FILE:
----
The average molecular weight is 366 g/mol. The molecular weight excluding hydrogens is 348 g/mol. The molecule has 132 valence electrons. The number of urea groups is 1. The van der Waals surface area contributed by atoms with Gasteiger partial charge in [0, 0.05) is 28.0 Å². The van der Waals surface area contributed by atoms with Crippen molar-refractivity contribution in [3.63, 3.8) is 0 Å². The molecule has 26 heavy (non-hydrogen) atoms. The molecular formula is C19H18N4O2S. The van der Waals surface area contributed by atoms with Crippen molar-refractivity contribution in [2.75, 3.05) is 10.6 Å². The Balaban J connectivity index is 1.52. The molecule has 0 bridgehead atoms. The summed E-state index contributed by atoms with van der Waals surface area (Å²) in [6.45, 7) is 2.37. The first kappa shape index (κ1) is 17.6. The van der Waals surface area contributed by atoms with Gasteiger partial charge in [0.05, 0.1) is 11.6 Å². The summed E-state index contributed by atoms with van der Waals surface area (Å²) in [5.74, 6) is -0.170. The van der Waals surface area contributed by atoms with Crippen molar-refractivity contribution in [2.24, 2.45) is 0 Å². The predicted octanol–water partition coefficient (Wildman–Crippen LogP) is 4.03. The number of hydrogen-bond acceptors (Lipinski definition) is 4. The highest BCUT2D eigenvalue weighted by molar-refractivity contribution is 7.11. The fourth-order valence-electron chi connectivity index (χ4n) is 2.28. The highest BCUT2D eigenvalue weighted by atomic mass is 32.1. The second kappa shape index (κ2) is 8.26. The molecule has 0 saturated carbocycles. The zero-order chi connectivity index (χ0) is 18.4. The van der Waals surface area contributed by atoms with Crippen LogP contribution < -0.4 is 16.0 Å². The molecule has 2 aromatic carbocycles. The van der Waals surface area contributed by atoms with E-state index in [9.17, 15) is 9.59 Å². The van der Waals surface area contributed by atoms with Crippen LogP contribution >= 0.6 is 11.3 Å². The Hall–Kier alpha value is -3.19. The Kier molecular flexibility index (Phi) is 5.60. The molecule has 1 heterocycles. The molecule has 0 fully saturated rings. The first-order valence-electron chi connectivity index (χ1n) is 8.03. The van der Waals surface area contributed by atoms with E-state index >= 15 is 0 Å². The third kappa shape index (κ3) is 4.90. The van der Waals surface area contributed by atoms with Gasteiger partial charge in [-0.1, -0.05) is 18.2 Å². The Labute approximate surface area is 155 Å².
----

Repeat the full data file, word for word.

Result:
The average molecular weight is 366 g/mol. The molecular weight excluding hydrogens is 348 g/mol. The molecule has 132 valence electrons. The number of urea groups is 1. The van der Waals surface area contributed by atoms with Gasteiger partial charge in [0, 0.05) is 28.0 Å². The van der Waals surface area contributed by atoms with Crippen molar-refractivity contribution in [3.63, 3.8) is 0 Å². The molecule has 26 heavy (non-hydrogen) atoms. The molecular formula is C19H18N4O2S. The van der Waals surface area contributed by atoms with Crippen molar-refractivity contribution in [2.75, 3.05) is 10.6 Å². The Balaban J connectivity index is 1.52. The molecule has 0 bridgehead atoms. The summed E-state index contributed by atoms with van der Waals surface area (Å²) in [6.45, 7) is 2.37. The first kappa shape index (κ1) is 17.6. The van der Waals surface area contributed by atoms with Gasteiger partial charge in [0.05, 0.1) is 11.6 Å². The summed E-state index contributed by atoms with van der Waals surface area (Å²) in [5.74, 6) is -0.170. The van der Waals surface area contributed by atoms with Crippen molar-refractivity contribution in [2.24, 2.45) is 0 Å². The predicted octanol–water partition coefficient (Wildman–Crippen LogP) is 4.03. The number of hydrogen-bond acceptors (Lipinski definition) is 4. The highest BCUT2D eigenvalue weighted by molar-refractivity contribution is 7.11. The fourth-order valence-electron chi connectivity index (χ4n) is 2.28. The highest BCUT2D eigenvalue weighted by atomic mass is 32.1. The second kappa shape index (κ2) is 8.26. The molecule has 0 saturated carbocycles. The zero-order chi connectivity index (χ0) is 18.4. The van der Waals surface area contributed by atoms with Crippen LogP contribution < -0.4 is 16.0 Å². The molecule has 2 aromatic carbocycles. The van der Waals surface area contributed by atoms with E-state index in [9.17, 15) is 9.59 Å². The van der Waals surface area contributed by atoms with Crippen LogP contribution >= 0.6 is 11.3 Å². The Hall–Kier alpha value is -3.19. The Kier molecular flexibility index (Phi) is 5.60. The molecule has 1 heterocycles. The molecule has 0 fully saturated rings. The first-order valence-electron chi connectivity index (χ1n) is 8.03. The van der Waals surface area contributed by atoms with E-state index >= 15 is 0 Å². The third kappa shape index (κ3) is 4.90. The van der Waals surface area contributed by atoms with Gasteiger partial charge in [-0.1, -0.05) is 18.2 Å². The Labute approximate surface area is 155 Å².